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Product Reviews

12 (83% helpful)

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  1.  Not the best but cheap


    This kit consists of a Scart to RCA+SVHS (S-video) adapter, an SVHS cable and an RCA to 3.5mm stereo audio cable. The adapter is switchable for input or output. (Scart doesn't allow bi-directional SVHS.)

    The adapter looks cheap - which it was so I can't complain. It works but I don't think it'll stand up to hard use. Best to fit once and forget.

    A good SVHS cable should have two independently screened cables in it: one each for luma and chroma. This one looks like it's multi-core overall screened, just like most cheap (and some not so cheap) Scart cables. I wasn't about to cut it open to find out so I did some rough capacitance measurements: 480pF core to screen and 460pF core to core. The symmetry is enough to tell me that it's four core with a single screen. With a 75 ohm load on each end the cross coupling will become significant at about 9MHz. I can live with that but I wouldn't want to try the 10 metre version of this cable!

    The stereo audio cable is of somewhat better dquality than the rest though I still wouldn't subject it to too much hard use.

    Not having a PC card with SVHS, I tested the video side on an HDR-to-TV link, using a second, high-grade Scart adapter and separate RCA leads for the audio.

    My first attempt produced only monochrome but a little jiggling of the SVHS plug in my old adapter sorted that. The first test was with live digital TV from the HD recorder's tuner, It was a studio broadcast with a lurid red wall in the background. I thought TV producers avoided such troublesome decor but it was a good test because the red flared abominably. This was significantly reduced when I moved the new adapter from the DVD end to the TV end of the cable so it wasn't all down to sloppy TV production. (A quick check with an RGB connection reduced the flare a bit more but some remained.) 'Normal' video is acceptable; certainly better than CVBS.

    Verdict: This is a cheap kit which does as much as you can expect for £2-99p. Handle the plugs carefully, don't expect high grade video and avoid the longer versions.

  2.  Well thought out story about the man who becomes the Hulk


    Despite the many bad reviews, I really like this film. I first discovered the Incredible Hulk over forty years ago in a comic called Smash and he was my favourite superhero at the time. If my memory is correct, he drifted from place to place righting wrongs more by accident than design. He was never the bad guy.

    If you were hoping for more of the same then you'll likely be disappointed because this film is mostly about Bruce Banner rather than his green alter-ego. This is the story behind the Hulk so think of it as a 'prequel'. It's well done with some believable characters and a decent plot.

    There are a few unrealistic scenes in which tank and helicopter crews miraculously survive as the Hulk smashes their equipment like dinky toys but I'll let that pass. In the comics, the Hulk did a phenominal amount of damage but he never killed anybody - at least none who didn't deserve it - and the film sticks to this rule.

    When Bruce Banner does transform into the Hulk he spends most of his time being hunted by his traditional enemy, the well meaning but misguided US military, but he also gets to fight two villains: a megalomaniac human and a mutant. (Fans of those old comics might recognise the mutant as a copy of Crusher Creel who originally fought it out with the Mighty Thor.) I won't tell you any more because it'll spoil the plot.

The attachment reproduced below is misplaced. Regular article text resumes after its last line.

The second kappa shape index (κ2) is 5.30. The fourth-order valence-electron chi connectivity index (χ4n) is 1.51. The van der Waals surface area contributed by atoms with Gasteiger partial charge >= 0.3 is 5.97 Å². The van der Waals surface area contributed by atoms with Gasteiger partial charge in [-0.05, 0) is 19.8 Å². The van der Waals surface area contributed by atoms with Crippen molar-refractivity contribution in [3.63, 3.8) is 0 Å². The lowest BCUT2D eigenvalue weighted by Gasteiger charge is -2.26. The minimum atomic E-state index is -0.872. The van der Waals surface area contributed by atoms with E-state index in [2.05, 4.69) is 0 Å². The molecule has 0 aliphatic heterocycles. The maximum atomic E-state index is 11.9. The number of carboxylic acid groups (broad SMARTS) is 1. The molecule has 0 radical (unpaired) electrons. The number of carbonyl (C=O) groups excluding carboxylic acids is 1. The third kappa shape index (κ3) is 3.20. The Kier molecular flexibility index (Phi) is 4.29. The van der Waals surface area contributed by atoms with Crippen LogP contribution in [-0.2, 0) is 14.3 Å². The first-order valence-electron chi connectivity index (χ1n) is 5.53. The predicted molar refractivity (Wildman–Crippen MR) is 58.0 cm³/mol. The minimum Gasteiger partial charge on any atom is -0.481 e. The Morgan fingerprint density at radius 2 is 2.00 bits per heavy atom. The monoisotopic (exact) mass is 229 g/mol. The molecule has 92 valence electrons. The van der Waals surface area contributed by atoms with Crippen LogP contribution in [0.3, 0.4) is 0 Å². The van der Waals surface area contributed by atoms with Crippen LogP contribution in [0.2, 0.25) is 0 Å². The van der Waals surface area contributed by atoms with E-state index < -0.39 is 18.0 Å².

3.  Brilliant sci-fi comedy


    Forget the 12 certificate; there is nothing nasty in this film. The most lethal device the bad guys manage to come up with is a nail gun and nobody dies. This is comedy action all the way.

    The plot from the toys' point of view is a simple one. The Commando Elite have been programmed to hunt down and destroy the entirely peaceful Gorgonites. Why? Because soldiers need enemies and the Gorgonites are ugly! Meanwhile, the Gorgonites have been programmed to find Gorgon, learning what they can along the way. It's good guys against bad guys so there's never any doubt who's going to win.

    From the humans' point of view it's just as good. Aren't we all sick of adverts that show toy trucks popping up on the top of Mount Rushmore? Doesn't every kid want a toy that does exactly what they see on the adverts? Too right they do!

    What makes this film so good is that it's believable. Military research labs are working on real versions of the Commando Elite right now. The only bit that strains the limits is when they somehow bring a bunch of plastic dolls to life but I'll let that pass.

    I've watched this several times already and I never get tired of the final scene where the Gorgonites are found safe and sound, even though I could see it coming first time round. I won't tell you where they are because that would spoil the plot. You work it out. Watch it; you'll love it.

  4.  Classic Laurel and Hardy style comedy


    This is laugh a minute from start to finish. It's a story of two brothers who stumble from one comic disaster to the next, all because of a tiny little mouse - but this is no ordinary mouse!

    The only reason I don't give it five stars is because the plot is somewhat thin and some of the calamities are too far-fetched, especially the ending which is just not credible. Despite that, I've watched it three times now and I haven't got bored with it yet.

  5.  Excellent value for money


    This bag is much better than you could expect for £9-99p. It's well made and well padded. Large rubber pads on the rear edge take the wear and tear when you stand it upright. The main compartment has a single securing strap, offset to the left, and a single, adjustable divider which fits only from front to rear. It's obviously designed to take either a standard, 15.4" screen laptop or a smaller notebook turned through 90 degrees. My Dell Inspiron fits with an inch to spare at the end and two inches at the front.